Cunningham was struck by a car on November 14, 1988 and was injured. At the time he had been an employee of BC Rail for around 25 years and as he was off work for 20 weeks he had collected disability benefits pursuant to a collective agreement. No deductions were made from his pay for those benefits, but the hourly wage package was made up of an hourly rate of pay together with collateral benefits. Disability benefits recovered did not have to be paid either to the employer or to the insurance company managing the plan. The trial judge held that the payments should not be deducted in calculating the amount payable by the Wheelers for the wages lost by Cunningham as a result of his injuries, as he had established that the indemnity benefits were paid for by him as part of his wage package. The Court of Appeal reversed the judgment, determining that since there was no subrogation right in the employer, and the direct funding for the disability benefits came from the employer, the plan was not in the nature of a private insurance policy and the funds received should be deducted from the damage award.
- Should disability benefits provided by a collective agreement be exemption from deduction from an amount recovered in damages for loss of wages?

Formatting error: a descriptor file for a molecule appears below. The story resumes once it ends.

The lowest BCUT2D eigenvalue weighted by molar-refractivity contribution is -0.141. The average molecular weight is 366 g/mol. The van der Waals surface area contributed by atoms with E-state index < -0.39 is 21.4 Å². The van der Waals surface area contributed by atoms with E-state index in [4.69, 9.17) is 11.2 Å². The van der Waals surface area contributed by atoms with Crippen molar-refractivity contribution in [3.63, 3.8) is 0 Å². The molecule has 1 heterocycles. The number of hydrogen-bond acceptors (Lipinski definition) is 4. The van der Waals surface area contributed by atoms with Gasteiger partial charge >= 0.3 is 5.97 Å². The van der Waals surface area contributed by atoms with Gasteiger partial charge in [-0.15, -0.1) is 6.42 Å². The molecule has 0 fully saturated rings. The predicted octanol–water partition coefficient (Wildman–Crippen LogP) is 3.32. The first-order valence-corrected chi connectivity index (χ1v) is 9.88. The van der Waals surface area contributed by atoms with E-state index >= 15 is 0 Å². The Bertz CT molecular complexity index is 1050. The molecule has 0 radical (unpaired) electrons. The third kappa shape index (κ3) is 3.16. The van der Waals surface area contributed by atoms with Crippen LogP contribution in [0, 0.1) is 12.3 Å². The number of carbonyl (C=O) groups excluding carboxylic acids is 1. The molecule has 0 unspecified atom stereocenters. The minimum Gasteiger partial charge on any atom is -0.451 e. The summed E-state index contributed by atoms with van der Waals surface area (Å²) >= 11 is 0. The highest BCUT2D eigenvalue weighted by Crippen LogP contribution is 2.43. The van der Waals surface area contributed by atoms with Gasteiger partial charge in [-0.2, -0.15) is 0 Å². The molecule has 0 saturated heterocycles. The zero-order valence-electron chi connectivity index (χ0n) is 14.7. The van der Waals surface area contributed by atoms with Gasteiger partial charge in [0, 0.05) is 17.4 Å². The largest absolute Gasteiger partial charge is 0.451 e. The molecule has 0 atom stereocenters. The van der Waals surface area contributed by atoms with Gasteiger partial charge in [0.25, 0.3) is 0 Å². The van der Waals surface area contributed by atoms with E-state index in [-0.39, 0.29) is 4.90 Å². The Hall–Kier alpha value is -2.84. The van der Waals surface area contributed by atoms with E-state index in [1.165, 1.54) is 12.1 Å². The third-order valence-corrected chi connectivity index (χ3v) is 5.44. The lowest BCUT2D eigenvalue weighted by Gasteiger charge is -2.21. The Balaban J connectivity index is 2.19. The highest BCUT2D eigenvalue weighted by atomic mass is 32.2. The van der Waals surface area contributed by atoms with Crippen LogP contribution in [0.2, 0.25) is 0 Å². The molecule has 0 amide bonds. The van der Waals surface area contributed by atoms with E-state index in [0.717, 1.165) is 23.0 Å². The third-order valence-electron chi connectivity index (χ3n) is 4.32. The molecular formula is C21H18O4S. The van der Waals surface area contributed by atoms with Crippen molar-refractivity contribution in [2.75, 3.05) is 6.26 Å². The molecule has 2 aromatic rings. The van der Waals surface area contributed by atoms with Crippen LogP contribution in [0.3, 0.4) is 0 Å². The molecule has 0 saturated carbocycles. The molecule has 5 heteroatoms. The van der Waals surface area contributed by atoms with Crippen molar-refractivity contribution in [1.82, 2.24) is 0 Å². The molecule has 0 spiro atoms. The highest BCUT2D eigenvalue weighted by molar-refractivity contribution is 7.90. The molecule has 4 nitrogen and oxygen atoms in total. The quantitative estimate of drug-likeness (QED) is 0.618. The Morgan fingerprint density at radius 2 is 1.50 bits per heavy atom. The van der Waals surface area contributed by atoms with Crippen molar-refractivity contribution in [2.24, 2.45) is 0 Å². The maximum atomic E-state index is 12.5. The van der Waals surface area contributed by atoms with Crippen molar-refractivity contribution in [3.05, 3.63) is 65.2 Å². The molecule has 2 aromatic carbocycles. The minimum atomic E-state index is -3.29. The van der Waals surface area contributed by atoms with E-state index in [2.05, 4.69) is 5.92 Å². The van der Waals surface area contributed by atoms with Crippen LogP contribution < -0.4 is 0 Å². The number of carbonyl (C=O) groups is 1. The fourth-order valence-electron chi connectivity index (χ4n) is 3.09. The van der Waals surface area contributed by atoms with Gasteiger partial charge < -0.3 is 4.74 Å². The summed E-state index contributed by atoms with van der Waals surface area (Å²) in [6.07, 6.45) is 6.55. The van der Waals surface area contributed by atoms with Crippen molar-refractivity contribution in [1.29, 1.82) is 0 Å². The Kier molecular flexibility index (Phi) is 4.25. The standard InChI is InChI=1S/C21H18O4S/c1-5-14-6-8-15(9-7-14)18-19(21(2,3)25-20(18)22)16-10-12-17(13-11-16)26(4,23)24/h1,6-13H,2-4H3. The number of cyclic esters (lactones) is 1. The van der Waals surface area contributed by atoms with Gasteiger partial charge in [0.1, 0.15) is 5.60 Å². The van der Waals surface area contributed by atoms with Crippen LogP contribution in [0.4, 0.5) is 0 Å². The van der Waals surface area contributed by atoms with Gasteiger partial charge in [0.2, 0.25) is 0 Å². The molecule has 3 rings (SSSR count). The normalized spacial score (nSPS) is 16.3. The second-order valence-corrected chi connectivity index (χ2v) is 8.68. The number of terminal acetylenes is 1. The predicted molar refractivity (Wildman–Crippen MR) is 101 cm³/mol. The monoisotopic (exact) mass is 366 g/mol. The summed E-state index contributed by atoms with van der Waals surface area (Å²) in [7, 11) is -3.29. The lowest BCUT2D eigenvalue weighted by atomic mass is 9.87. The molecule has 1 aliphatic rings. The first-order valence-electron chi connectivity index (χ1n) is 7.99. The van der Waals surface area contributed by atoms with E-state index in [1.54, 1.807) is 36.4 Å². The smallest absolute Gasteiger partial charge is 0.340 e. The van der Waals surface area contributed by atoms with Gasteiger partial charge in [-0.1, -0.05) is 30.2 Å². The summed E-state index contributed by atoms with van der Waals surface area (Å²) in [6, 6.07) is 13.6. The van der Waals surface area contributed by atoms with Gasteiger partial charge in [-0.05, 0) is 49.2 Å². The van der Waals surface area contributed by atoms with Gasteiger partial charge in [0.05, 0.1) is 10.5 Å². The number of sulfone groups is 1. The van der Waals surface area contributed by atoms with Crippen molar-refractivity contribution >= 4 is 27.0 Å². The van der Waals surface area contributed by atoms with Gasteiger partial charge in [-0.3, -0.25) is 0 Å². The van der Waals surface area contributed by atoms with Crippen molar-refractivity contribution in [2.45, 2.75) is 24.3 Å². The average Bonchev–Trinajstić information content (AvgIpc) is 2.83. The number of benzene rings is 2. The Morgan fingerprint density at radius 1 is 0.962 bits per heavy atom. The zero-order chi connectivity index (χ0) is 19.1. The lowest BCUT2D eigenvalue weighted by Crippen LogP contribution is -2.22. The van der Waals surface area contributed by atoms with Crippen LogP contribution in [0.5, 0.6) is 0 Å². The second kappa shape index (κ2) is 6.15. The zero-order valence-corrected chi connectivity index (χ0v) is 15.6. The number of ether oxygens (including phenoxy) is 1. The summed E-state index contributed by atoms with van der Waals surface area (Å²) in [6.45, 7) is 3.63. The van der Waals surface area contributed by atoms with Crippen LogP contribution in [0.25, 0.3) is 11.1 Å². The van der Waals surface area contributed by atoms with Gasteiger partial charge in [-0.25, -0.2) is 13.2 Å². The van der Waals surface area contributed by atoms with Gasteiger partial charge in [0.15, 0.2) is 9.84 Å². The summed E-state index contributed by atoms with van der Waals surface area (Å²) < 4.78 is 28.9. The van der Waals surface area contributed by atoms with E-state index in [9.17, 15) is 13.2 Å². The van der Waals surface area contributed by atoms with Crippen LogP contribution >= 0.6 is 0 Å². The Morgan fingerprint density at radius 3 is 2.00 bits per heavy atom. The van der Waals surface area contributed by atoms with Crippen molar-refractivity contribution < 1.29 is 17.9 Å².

Cory, writing for the majority, held that while a plaintiff in a tort action was not generally entitled to a double recovery for any loss arising from the injury, the disability benefits obtained by Cunningham as a result of his collective bargaining agreement were in the nature of a private policy of insurance and should not be deducted from the claim for lost wages. To show that the benefits were in the nature of insurance, there must be evidence adduced of some type of consideration given up by the employee in return for the benefit. Since the benefits at issue here were bargained for and obtained as a result of a reduction in the hourly rate of pay, they were obtained and paid for by Cunningham just as much as if he had bought and privately paid for a disability insurance policy. The application of the insurance exception to benefits received under a contract of employment should not be limited to cases where the plaintiff was a member of a union and bargained collectively. Benefits received under the employment contracts of non-unionized employees would also be non-deductible if proof was provided of payment in some manner by the employee for the benefits. Evidence that the employer took the cost of benefits into account in determining wages would adequately establish that the employee contributed by way of a trade-off against higher wages.
If payments received as part of an insurance package were paid for in some manner by the injured party (either directly, or in some manner of reduced wages, etc.) then they should not be deducted from the calculation of lost wages when assessing damages.